throwthrew (have/had) thrownwearwore(have/had) wornwritewrote(have/had) writtenPerhaps the most often misused irregulars are lie/lay, set/sat and rise/raise.For example, lie and laymean different things -- lie means to recline, and lay means to set something down -- but their tense forms are similar. So, they confuse:TENSELIE(recline)LAY (set down)PresentLieLayPastLayLaidParticipleHave lainHave laidTENSESET (put down)SIT (have a seat)PresentSetSitPastSetSatParticipleHave setHave satTENSERISE (come up)RAISE (lift up)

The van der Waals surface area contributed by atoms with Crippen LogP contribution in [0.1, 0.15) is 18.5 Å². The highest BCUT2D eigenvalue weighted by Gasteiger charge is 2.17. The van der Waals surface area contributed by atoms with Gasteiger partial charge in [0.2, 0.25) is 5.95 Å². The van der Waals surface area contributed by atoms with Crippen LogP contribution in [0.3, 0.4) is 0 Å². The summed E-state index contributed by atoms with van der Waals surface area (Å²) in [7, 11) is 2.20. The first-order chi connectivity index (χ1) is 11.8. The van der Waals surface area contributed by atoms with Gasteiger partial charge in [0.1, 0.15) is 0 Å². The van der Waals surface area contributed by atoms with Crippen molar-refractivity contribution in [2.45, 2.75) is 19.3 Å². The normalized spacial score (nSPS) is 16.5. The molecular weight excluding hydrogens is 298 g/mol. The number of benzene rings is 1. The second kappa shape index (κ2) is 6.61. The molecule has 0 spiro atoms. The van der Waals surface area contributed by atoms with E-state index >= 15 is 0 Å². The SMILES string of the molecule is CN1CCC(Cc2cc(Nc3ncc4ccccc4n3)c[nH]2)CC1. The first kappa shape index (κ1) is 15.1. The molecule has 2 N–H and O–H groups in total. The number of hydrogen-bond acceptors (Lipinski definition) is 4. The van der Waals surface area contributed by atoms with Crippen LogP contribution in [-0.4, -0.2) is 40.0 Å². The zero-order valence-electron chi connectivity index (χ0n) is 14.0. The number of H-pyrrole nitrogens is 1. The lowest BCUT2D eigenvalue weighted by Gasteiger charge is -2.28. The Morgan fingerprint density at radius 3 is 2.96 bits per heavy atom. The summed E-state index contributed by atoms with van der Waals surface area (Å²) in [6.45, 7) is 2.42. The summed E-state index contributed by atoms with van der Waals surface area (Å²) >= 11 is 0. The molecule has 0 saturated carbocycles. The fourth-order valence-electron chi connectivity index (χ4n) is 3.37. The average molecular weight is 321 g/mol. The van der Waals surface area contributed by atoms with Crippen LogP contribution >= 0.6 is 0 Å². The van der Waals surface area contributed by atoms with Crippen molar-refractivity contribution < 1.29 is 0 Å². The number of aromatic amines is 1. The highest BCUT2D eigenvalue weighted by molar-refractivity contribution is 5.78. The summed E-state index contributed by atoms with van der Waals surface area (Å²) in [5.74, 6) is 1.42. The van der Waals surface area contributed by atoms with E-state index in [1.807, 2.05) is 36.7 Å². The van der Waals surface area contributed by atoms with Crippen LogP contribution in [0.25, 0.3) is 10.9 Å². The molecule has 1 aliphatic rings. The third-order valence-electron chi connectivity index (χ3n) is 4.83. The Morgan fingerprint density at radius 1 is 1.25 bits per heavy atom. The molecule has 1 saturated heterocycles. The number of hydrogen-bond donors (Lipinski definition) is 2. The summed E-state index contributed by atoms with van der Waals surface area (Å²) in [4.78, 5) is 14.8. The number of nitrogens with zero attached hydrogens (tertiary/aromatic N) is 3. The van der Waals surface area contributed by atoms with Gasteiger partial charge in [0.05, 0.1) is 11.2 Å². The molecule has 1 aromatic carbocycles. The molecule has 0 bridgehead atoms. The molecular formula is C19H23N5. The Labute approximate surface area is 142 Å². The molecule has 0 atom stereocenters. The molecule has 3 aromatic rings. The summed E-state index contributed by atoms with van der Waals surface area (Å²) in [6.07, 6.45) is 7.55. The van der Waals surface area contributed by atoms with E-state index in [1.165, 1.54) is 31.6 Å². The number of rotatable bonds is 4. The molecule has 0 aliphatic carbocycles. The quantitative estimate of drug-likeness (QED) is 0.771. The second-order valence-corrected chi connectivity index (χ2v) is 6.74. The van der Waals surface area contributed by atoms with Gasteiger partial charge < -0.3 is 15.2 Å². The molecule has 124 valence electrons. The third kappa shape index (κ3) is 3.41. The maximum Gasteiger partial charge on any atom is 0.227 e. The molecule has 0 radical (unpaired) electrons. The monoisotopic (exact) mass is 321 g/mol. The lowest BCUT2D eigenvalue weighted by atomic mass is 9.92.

PresentRiseRaisePastRoseRaisedParticipleHave risenHave raisedConfused WordsCertain word pairs plague writers because they sound alike or look alike, and so they are easily confused. Examples include: affect/effect, accept/except, historic/historical, stationary/stationery.Below is a list of commonly confused word pairs, and many others are not listed here. You’re not expected to memorize them all now, but you should become familiar with them. The ones you're most likely to run into later are colored red. The more familiar these are to you, the more likely “red flags” will go up in your mind as you encounter them in your writing.At least you’ll know there’s a potential problem, and you can look it up if you need to.Affect: To influence – used as a verb (TV affects children.)Effect: Used most often as a noun – consequence or result. (TV has an effect on children.)Aid: To help – used as a verbAide: Someone who helps – used as a noun (the governor's aide)Allude: To refer to something indirectly (To what was he alluding?)Elude: To escape from or avoid (The burglary suspect eluded the police.)Alternate: To move between choices – used as a verbAlternative: Another choice – used as a noun (She had two alternatives.)Alumna/Alumnae: A female graduate/Female graduatesAlumnus/Alumni: A male graduate/Male graduatesAmbiguous: Unclear, fuzzy, hard to make outAmbivalent: Not caring strongly one way or the otherAmong: For more than two (among the three students; among the crowd)Between: Only for two (between you and me)Appraise: To assess or evaluate (The jeweler appraised the diamond.)Apprise: To inform someone (I apprised her of the situation.)Bemused: Lost in thought (I sat there bemused, not noticing the light had changed.)Amused: To find something humorousBiannual: Twice a yearBiennial: Every other yearBoat: A small watercraftShip: A large watercraft, capable of carrying many peopleBrake: To stop (as a verb), or a mechanism that stops something (as a noun)Break: To smash or fractureBread: FoodBred: To have raisedCapital: A city (Montgomery is the capital of Alabama); also means money or resourcesCapitol: A building (I can see the Capitol building from here.)Censor: Someone who prevents others from seeing things (The military government censored the news.)Censure: A reprimand (The Senate censured Rep. Bob Jones for fighting.)Chord: Grouped musical notesCord: String, twineClimactic: At the highest point, or climaxClimatic: Having to do with the weatherComplement: To go well with something else (His tie complements his coat.